But absenteeism among remote learners increased substantially from Thanksgiving through the end of 2020. However, since the second semester began last month, absences have trended down to the point where attendance rates are close to even among online and in-class students.
The pandemic’s impact on grades varied.
For example, overall, more students last fall received A’s than during the same time period the last two school years.
But more remote learners got F’s than students in classrooms districtwide, although fewer online learners in high school flunked subjects than their counterparts in junior high and elementary school.
Assistant Superintendent Dr. Randy Mahlerwein told the board that while all schools are addressing failing grades, “in our high schools, it’s really critical because it’s tied into graduation and every year flows into next year” and “it’s going to cause a number of students to be not on track to graduation.”
He said administrators and teachers are taking various measures, such as assessing what students need specifically to recover from the learning gap that has impacted their academic performance.
He also reported there were flaws in the way grades were weighted or entered so that some students who got F’s could be upgraded to a D.
“This was one of the things exposed by COVID,” Mahlerwein said, citing a “system issue” that is being corrected.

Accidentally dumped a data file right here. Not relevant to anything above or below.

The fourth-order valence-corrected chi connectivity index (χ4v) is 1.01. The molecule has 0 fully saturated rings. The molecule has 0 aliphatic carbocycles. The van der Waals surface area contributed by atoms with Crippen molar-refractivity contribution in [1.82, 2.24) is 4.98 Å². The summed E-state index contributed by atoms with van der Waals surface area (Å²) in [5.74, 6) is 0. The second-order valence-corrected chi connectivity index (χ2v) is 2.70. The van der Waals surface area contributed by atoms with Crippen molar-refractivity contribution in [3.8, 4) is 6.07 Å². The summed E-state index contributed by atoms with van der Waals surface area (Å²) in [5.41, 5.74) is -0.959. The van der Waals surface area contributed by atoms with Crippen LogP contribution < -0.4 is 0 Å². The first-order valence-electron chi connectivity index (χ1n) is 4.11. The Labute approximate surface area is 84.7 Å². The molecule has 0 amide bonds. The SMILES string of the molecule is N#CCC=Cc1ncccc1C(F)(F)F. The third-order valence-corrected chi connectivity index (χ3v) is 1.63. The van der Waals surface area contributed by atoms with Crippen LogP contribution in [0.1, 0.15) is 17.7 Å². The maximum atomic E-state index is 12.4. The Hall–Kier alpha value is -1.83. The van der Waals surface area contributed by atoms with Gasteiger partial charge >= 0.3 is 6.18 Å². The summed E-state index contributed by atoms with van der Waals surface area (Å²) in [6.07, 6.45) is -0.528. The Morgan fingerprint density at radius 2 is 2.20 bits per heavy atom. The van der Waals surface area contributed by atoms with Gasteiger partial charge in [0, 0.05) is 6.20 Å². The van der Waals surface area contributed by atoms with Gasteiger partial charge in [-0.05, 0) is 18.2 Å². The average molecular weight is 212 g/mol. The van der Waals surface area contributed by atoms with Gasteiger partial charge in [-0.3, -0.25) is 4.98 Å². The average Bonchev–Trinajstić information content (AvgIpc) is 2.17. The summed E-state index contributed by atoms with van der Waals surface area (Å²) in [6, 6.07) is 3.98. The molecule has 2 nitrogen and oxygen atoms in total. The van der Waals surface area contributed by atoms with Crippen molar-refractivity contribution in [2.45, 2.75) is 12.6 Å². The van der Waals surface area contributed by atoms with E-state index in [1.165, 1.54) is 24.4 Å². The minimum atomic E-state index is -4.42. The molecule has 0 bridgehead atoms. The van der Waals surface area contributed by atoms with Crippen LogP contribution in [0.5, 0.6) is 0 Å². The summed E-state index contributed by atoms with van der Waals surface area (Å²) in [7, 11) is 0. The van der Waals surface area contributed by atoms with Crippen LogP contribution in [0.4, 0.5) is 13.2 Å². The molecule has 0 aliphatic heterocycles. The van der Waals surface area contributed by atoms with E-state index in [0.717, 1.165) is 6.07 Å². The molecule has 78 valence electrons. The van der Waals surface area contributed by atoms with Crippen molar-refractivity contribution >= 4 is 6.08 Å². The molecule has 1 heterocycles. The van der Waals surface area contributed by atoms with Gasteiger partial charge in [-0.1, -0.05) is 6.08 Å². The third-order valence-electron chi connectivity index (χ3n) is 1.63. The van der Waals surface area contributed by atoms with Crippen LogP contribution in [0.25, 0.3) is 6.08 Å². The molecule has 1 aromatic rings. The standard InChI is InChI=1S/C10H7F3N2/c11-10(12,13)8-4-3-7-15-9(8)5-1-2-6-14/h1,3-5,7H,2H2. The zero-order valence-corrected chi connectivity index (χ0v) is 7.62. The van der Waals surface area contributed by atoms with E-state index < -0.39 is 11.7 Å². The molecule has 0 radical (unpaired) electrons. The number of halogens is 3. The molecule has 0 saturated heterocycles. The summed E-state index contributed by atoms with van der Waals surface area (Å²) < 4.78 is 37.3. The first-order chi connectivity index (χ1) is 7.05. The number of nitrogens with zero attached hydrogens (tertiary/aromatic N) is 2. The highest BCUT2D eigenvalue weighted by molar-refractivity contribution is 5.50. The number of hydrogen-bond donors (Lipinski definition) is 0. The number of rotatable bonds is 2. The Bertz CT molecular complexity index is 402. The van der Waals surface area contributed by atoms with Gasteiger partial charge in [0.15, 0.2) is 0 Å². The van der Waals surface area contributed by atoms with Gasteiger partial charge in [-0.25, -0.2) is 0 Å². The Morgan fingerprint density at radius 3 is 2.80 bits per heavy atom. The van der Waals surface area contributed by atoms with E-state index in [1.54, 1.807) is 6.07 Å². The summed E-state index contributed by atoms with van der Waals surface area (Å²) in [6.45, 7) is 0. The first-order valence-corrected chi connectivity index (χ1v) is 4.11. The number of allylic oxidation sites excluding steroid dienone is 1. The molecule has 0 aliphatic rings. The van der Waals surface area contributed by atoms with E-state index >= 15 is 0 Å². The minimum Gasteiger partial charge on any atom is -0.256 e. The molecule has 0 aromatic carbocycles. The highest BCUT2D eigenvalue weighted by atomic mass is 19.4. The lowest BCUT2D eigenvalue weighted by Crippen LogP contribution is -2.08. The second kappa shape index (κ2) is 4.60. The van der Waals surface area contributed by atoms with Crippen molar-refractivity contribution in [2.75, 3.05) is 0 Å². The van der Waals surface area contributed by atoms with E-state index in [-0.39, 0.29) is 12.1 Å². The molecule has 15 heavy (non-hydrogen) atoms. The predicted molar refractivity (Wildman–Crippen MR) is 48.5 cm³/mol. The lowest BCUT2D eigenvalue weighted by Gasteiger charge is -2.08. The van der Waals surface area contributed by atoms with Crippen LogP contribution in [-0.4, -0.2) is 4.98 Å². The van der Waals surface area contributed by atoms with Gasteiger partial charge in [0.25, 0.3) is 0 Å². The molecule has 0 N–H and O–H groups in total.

“I know the principals I talked to feel a lot better about the weighting issue in their grade books and now it has led into a different conversation about grading and more grading practices,” he added.
He said the district also has pushed to the end of this month final grading for the first semester of the current school year so that students who have been struggling in subjects have more time to catch up.
“Learning doesn’t stop and start – it continues,” Mahlerwein said. “We have a system where on this date, every child has to learn the same thing and our brains don’t work that way.”
He also indicated the need for “two different kinds of conversations” with students who are failing because some simply quit remote learning when they ran into problems; those students “just need a little more personalized learning,” he said.
Mahlerwein also said teachers were “stressed’ by having to toggle between in-class and remote learners.
“We were stressing our teachers on both sides,” he said. “They were teaching in a remote environment while they were teaching in person and we’ve never trained them to do that job. This is a new environment and to be honest, it wasn’t fair to our teachers and our work staff to put them in that situation.”
But he also said, “Our teachers have done remote remarkably well with the technology and they’ve really adapted and I think we’re seeing a lot better instruction and a lot more engagement.”
Ellingson also said she wonders if the disruption of normal social life in high schools adversely impacted students’ achievement by creating a morale problem.
“The kids can’t support each other at a basketball game or can’t go to a choir concert or to dances and things to look forward to and I wonder if that’s had a great impact as well on their grades,” she said, adding she wants a mechanism – like a town hall with students – where officials can talk with students to get their take on grade problems.